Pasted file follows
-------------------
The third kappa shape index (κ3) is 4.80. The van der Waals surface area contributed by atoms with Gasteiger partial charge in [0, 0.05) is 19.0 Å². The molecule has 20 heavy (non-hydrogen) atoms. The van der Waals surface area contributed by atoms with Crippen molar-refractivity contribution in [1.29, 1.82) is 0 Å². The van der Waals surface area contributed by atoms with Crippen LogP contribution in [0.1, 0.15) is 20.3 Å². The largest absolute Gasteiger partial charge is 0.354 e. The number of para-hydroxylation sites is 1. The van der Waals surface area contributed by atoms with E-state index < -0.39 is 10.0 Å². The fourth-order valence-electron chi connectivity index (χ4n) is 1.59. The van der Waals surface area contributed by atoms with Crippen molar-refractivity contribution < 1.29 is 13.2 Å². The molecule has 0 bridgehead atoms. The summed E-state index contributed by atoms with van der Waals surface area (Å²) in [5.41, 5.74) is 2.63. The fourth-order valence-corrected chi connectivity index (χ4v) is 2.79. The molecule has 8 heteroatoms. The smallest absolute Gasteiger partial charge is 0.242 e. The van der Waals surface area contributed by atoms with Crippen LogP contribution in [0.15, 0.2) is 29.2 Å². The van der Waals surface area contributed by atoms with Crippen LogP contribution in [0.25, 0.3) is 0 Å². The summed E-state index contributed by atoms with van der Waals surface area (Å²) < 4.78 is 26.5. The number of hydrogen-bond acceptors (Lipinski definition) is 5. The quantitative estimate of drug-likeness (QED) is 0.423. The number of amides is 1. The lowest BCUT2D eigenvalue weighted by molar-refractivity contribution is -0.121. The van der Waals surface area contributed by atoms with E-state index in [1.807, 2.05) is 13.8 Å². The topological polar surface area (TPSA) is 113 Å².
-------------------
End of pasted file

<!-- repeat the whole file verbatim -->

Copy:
The third kappa shape index (κ3) is 4.80. The van der Waals surface area contributed by atoms with Gasteiger partial charge in [0, 0.05) is 19.0 Å². The molecule has 20 heavy (non-hydrogen) atoms. The van der Waals surface area contributed by atoms with Crippen molar-refractivity contribution in [1.29, 1.82) is 0 Å². The van der Waals surface area contributed by atoms with Crippen LogP contribution in [0.1, 0.15) is 20.3 Å². The largest absolute Gasteiger partial charge is 0.354 e. The number of para-hydroxylation sites is 1. The van der Waals surface area contributed by atoms with E-state index < -0.39 is 10.0 Å². The fourth-order valence-electron chi connectivity index (χ4n) is 1.59. The van der Waals surface area contributed by atoms with Crippen molar-refractivity contribution < 1.29 is 13.2 Å². The molecule has 0 bridgehead atoms. The summed E-state index contributed by atoms with van der Waals surface area (Å²) in [5.41, 5.74) is 2.63. The fourth-order valence-corrected chi connectivity index (χ4v) is 2.79. The molecule has 8 heteroatoms. The smallest absolute Gasteiger partial charge is 0.242 e. The van der Waals surface area contributed by atoms with Crippen LogP contribution in [0.15, 0.2) is 29.2 Å². The van der Waals surface area contributed by atoms with Crippen LogP contribution in [0.25, 0.3) is 0 Å². The summed E-state index contributed by atoms with van der Waals surface area (Å²) < 4.78 is 26.5. The number of hydrogen-bond acceptors (Lipinski definition) is 5. The quantitative estimate of drug-likeness (QED) is 0.423. The number of amides is 1. The lowest BCUT2D eigenvalue weighted by molar-refractivity contribution is -0.121. The van der Waals surface area contributed by atoms with E-state index in [1.807, 2.05) is 13.8 Å². The topological polar surface area (TPSA) is 113 Å².